Gaza's border with Egypt is closed. Why won't Egypt let Palestinians in?
A MARTÍNEZ, HOST:
One million people have been displaced in Gaza since war broke out between Hamas and Israel just over a week ago, according to the U.N. Many of them are heading to Gaza's border with Egypt, the only way out not controlled by Israel. But the border crossing at Rafah has been closed since the Hamas attack that sparked this round of fighting. U.S. Secretary of State Antony Blinken, speaking to reporters before flying out of Cairo yesterday, believes that will change, at least for humanitarian aid.
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ANTONY BLINKEN: Rafah will be open. We're putting in place with the United Nations, with Egypt, with Israel, with others, the mechanism by which to get the assistance in and to get it to the people who need it.
MARTÍNEZ: But why won't Egypt let fleeing Gazans in? For answers, we turn now to Abderahman Salaheldin, a former Egyptian diplomat who's now a member of the Egyptian Council for Foreign Relations. Ambassador, welcome. Why doesn't Egypt want to allow Palestinian refugees in?
ABDERAHMAN SALAHELDIN: Because actually, emptying Gaza of its population is not going to solve the problem. The problem of military - Israeli military occupation of both Gaza and the West Bank would remain until there is a Palestinian state, according to the same model that Egypt followed in its relations with Israel. Look at our relations with Israel today. Our borders are secured. There are - we are cooperating in many fields. We would like Palestinians and Israelis to have the same situation. And it's only because we didn't have that.
MARTÍNEZ: It wouldn't maybe solve the problem, but wouldn't it save lives?
SALAHELDIN: It would save lives to keep those 2.3 million Palestinians in their land. Moving them is against humanitarian international law. This is a population transfer that would remind us all of what happened in 1948 and 1967, where millions of Palestinians moved across the borders. And when we talked about their right of return, no one is listening and Israel is objecting. So, yes, we would like in Egypt - actually, this is the sixth war between Gaza and Israel. And in each war, Egypt has been intervening to try to save lives, provide humanitarian assistance across its borders, exchange prisoners of war and save the civilians from being starved out.
What is happening today - that 2.3 million Palestinians are cut off water, food, electricity and medical supplies - is a war crime, actually, and the world should not be just watching in silence. I think we have reached an agreement with the secretary of state - U.S. secretary of state - yesterday. And you broadcasted his statement that Rafah will be opened. We are still waiting for a signal from the Israeli government that that is the case so we can...
MARTÍNEZ: For humanitarian aid. I think that's what Blinken was talking about, open for humanitarian aid. Is that something...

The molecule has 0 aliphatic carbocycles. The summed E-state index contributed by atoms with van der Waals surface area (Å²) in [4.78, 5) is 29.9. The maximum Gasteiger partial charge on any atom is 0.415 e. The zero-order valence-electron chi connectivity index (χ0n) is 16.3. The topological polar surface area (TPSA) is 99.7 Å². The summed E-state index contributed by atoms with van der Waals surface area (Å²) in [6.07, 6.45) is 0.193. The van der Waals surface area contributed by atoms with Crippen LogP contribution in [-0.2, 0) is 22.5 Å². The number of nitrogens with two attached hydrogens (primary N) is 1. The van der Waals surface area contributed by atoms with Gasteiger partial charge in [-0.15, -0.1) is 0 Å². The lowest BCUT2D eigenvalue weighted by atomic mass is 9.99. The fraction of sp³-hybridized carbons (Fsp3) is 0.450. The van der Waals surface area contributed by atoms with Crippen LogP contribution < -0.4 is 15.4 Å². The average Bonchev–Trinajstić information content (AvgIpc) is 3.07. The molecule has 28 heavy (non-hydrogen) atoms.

MARTÍNEZ: Yeah. So is that something that Egypt is ready to do right away?
SALAHELDIN: Yes, right away, as it was the case in the last five wars. And Rafah, as you might know, is only for passengers. But in these exceptional circumstances, we allow also humanitarian supplies, medical supplies, food supplies, water for those starving people and for those hospitals that are lacking basic supplies. Usually, the supplies are run through the Kiryat Shalom or Karm Abu Salem crossing across from the Negev desert. But because Israel is closing all its crossings, the crossings that it controls, we make up for this by allowing the humanitarian supplies through Rafah under the United Nations' supervision. We would like this crisis to be over in order to look for the day after...
SALAHELDIN: ...Because it is not enough to stop the war, actually. Otherwise, we would have another war. Even if the Israelis finish off Hamas, there will be another Hamas.
MARTÍNEZ: Ambassador, is there concern on Egypt's part that doing anything at this point might spill Hamas violence into Egypt?
SALAHELDIN: As long as military occupation is in existence and Palestinians under military occupation, there will be a new Hamas. And as long as there is no horizon for a political settlement, there will be another resistance in violence. And this is very important. Our silence for the last 40 years and our stalled - the stalled peace process, and with no answer from the international community, is inflicting harm on all of us. Look at the possibility that this conflict might escalate.
MARTÍNEZ: What answer would you like to hear, Ambassador? What answer would you like to hear?
SALAHELDIN: I would like to hear one answer, that we will try to save as much civilians as possible on both sides. And this war? Stop the war immediately. And move onto a peace process that would produce two states and give hope to the Palestinians. This is our only way to stop the escalation. The escalation of this conflict could really threaten even U.S. soldiers who are in the region. We have 25,000 U.S. soldiers in the region.
MARTÍNEZ: But Ambassador, at this point - in the few seconds we have left, at this point, how likely or even how hopeful would a two-state solution be now?
SALAHELDIN: I think we should follow the model of the October War 50 years ago between Egypt and Israel. In Egypt, and with the help of the United States, we converted this war to be a launchpad for peace. I think this war, and because of the magnitude of the damage it's inflicting, we can turn it into an opportunity of peace.
MARTÍNEZ: That's Egyptian diplomat Abderahman Salaheldin. He's Egypt's former ambassador to Turkey and the Czech Republic. Ambassador, thank you very much for talking with us.
SALAHELDIN: Thank you, sir.
MARTÍNEZ: And for more and differing views on the Mid-East conflict, please, visit npr.org/mideastupdates.
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